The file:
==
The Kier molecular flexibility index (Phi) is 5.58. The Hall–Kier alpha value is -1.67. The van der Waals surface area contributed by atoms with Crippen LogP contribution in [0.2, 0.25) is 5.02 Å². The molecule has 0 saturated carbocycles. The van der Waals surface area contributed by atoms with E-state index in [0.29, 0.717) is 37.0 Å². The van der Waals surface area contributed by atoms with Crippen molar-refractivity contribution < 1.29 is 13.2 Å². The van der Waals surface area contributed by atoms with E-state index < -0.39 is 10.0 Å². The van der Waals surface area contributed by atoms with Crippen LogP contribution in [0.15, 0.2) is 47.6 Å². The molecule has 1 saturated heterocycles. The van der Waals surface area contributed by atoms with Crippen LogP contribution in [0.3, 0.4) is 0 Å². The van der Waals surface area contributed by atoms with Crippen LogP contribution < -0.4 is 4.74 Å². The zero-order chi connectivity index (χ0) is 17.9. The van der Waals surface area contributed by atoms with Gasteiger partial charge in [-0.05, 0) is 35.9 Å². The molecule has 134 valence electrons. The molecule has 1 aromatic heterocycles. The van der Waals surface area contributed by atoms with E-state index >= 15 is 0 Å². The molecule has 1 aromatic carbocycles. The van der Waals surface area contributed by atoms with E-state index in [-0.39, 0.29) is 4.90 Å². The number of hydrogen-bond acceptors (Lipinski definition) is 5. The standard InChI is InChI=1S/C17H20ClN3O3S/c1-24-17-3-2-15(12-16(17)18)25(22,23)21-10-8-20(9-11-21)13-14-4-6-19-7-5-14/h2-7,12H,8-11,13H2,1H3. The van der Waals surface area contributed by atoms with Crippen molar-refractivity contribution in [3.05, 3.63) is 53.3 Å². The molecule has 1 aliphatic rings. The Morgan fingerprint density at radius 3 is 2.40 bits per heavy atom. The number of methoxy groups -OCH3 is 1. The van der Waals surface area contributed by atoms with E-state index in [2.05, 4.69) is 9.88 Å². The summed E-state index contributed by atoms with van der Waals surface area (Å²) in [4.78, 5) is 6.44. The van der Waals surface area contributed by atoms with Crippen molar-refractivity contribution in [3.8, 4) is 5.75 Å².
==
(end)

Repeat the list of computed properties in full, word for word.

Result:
The Kier molecular flexibility index (Phi) is 5.58. The Hall–Kier alpha value is -1.67. The van der Waals surface area contributed by atoms with Crippen LogP contribution in [0.2, 0.25) is 5.02 Å². The molecule has 0 saturated carbocycles. The van der Waals surface area contributed by atoms with E-state index in [0.29, 0.717) is 37.0 Å². The van der Waals surface area contributed by atoms with Crippen molar-refractivity contribution < 1.29 is 13.2 Å². The van der Waals surface area contributed by atoms with E-state index < -0.39 is 10.0 Å². The van der Waals surface area contributed by atoms with Crippen LogP contribution in [0.15, 0.2) is 47.6 Å². The molecule has 1 saturated heterocycles. The van der Waals surface area contributed by atoms with Crippen LogP contribution in [0.3, 0.4) is 0 Å². The van der Waals surface area contributed by atoms with Crippen LogP contribution < -0.4 is 4.74 Å². The zero-order chi connectivity index (χ0) is 17.9. The van der Waals surface area contributed by atoms with Gasteiger partial charge in [-0.05, 0) is 35.9 Å². The molecule has 134 valence electrons. The molecule has 1 aromatic heterocycles. The van der Waals surface area contributed by atoms with E-state index >= 15 is 0 Å². The molecule has 1 aromatic carbocycles. The van der Waals surface area contributed by atoms with E-state index in [-0.39, 0.29) is 4.90 Å². The number of hydrogen-bond acceptors (Lipinski definition) is 5. The standard InChI is InChI=1S/C17H20ClN3O3S/c1-24-17-3-2-15(12-16(17)18)25(22,23)21-10-8-20(9-11-21)13-14-4-6-19-7-5-14/h2-7,12H,8-11,13H2,1H3. The van der Waals surface area contributed by atoms with Crippen molar-refractivity contribution in [3.05, 3.63) is 53.3 Å². The molecule has 1 aliphatic rings. The Morgan fingerprint density at radius 3 is 2.40 bits per heavy atom. The number of methoxy groups -OCH3 is 1. The van der Waals surface area contributed by atoms with E-state index in [2.05, 4.69) is 9.88 Å². The summed E-state index contributed by atoms with van der Waals surface area (Å²) in [4.78, 5) is 6.44. The van der Waals surface area contributed by atoms with Crippen molar-refractivity contribution in [3.8, 4) is 5.75 Å².